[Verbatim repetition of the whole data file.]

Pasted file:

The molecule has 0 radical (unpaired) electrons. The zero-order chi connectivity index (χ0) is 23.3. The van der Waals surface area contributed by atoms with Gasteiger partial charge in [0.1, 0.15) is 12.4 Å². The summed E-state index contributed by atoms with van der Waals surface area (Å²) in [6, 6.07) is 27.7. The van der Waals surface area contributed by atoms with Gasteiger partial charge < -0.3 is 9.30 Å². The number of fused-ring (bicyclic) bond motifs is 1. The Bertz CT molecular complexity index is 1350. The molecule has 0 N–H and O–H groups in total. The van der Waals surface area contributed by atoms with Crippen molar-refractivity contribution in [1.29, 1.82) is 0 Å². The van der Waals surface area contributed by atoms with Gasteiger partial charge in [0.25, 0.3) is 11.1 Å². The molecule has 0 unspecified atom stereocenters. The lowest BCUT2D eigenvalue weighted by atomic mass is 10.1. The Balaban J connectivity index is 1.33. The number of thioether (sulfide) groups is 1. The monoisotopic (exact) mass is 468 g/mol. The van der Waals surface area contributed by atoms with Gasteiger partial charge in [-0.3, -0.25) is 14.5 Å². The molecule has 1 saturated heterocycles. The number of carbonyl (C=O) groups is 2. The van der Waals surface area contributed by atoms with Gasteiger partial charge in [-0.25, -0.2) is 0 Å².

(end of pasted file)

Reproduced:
The molecule has 0 radical (unpaired) electrons. The zero-order chi connectivity index (χ0) is 23.3. The van der Waals surface area contributed by atoms with Gasteiger partial charge in [0.1, 0.15) is 12.4 Å². The summed E-state index contributed by atoms with van der Waals surface area (Å²) in [6, 6.07) is 27.7. The van der Waals surface area contributed by atoms with Gasteiger partial charge < -0.3 is 9.30 Å². The number of fused-ring (bicyclic) bond motifs is 1. The Bertz CT molecular complexity index is 1350. The molecule has 0 N–H and O–H groups in total. The van der Waals surface area contributed by atoms with Crippen molar-refractivity contribution in [1.29, 1.82) is 0 Å². The van der Waals surface area contributed by atoms with Gasteiger partial charge in [0.25, 0.3) is 11.1 Å². The molecule has 0 unspecified atom stereocenters. The lowest BCUT2D eigenvalue weighted by atomic mass is 10.1. The Balaban J connectivity index is 1.33. The number of thioether (sulfide) groups is 1. The monoisotopic (exact) mass is 468 g/mol. The van der Waals surface area contributed by atoms with Gasteiger partial charge in [-0.3, -0.25) is 14.5 Å². The molecule has 1 saturated heterocycles. The number of carbonyl (C=O) groups is 2. The van der Waals surface area contributed by atoms with Gasteiger partial charge in [-0.25, -0.2) is 0 Å².